Vows I’m meditating on right now:
I will honor your right to independence through each new stage of development.
I love you unconditionally, even when I may not understand something fully.
I will protect and nourish your joy.
I will be your peace.
I think it is all too easy to fan a flame between oneself and their child, simply because the parent lacks knowledge about how their child’s brain and identity are developing. This is where I felt myself earlier this year falling into the traps of unhealthy parenting cycles. When my twins turned 3, they hit a new chapter in their independence. It was like suddenly, they went from depending on me for everything to wanting to do everything for themselves. Oh, and f e e l i n g s? They suddenly had ALL. OF. THEM. And each one was strong. And conflicting feelings were frequently happening at the same damn time (*future voice*). It was a lot to keep up with, and I was shook by my perceived loss of control. I started yelling more and having patience less. It felt ugly, but often gave me back the control I thought I lost.
But parenting, to me in my heart of hearts, is not about control at all. It is about guiding a child through each stage of their development, while providing both the boundaries and the freedom they need to self-actualize. Sounds a lot easier than it actually is when your three year old is screaming their head off in the driveway at 7am (good morning, neighbors!) because she wants to climb into her carseat on her own. Meanwhile, you’re in a parenting-approach-standoff with your wife who has zero patience left because she is about to be late for work. So last summer, I began to seek books that will help me understand my kids’ development and that offer developmentally-appropriate strategies for navigating each stage. I’m committing to reading at least one book per year about the stage of my children’s development.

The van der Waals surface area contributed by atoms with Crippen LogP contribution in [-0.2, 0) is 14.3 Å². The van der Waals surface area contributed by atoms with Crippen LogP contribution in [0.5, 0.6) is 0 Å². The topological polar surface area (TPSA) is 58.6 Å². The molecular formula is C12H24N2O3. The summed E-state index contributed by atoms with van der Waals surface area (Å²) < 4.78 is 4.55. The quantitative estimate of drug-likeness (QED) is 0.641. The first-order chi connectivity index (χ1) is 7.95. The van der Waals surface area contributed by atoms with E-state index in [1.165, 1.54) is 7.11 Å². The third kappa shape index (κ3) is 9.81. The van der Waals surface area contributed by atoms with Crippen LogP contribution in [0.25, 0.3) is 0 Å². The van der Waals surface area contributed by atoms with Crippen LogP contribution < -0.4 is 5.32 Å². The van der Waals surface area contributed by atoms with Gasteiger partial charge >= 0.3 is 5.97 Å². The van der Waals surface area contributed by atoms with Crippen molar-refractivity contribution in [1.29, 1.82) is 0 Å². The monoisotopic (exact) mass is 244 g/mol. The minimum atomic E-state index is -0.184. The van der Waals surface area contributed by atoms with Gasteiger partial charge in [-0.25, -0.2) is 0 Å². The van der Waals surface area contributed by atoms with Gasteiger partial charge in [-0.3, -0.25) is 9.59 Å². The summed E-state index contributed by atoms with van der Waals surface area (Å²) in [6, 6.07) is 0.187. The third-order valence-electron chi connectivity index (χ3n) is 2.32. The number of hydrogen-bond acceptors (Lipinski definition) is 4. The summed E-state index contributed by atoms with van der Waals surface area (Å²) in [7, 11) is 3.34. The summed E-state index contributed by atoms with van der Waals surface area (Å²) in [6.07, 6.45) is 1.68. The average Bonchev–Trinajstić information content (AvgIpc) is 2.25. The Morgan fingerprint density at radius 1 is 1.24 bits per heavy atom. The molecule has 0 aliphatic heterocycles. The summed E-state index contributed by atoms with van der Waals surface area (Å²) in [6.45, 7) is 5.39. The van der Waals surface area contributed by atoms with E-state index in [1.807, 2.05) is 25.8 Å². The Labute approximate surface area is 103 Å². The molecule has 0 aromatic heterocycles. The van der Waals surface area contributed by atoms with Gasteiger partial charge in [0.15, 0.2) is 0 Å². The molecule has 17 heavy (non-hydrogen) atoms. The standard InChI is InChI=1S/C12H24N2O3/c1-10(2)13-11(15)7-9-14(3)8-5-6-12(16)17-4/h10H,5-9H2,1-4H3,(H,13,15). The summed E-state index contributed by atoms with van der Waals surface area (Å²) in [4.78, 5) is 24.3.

So far, I’ve read:
How to Talk So Little Kids Will Listen
By Joana Faber and Julie King
Note: I recommend listening to this title on Audible, if you have it.
Rest, Play, Grow: Making Sense of Preschoolers
By Dr. Deborah MacNamara
I don’t believe I have it all figured out. But I am a lot better off than where I was at the start of 2020. This has been a really difficult year for all of us. I wouldn’t judge myself too harshly (see: at all) if you’re reading this as a parent and are thinking I haven’t done any of this work or I yell at my kids daily and have no problem with that. I try to state this as often as possible: I don’t believe in judging other people’s parenting styles or approaches. We are all doing the best we can with what we have. I choose to share “what I’ve got” because it helps me process and accept myself for who I am. As the ancestors have said: when you know better, you do better. I’d like to add: you also feel better.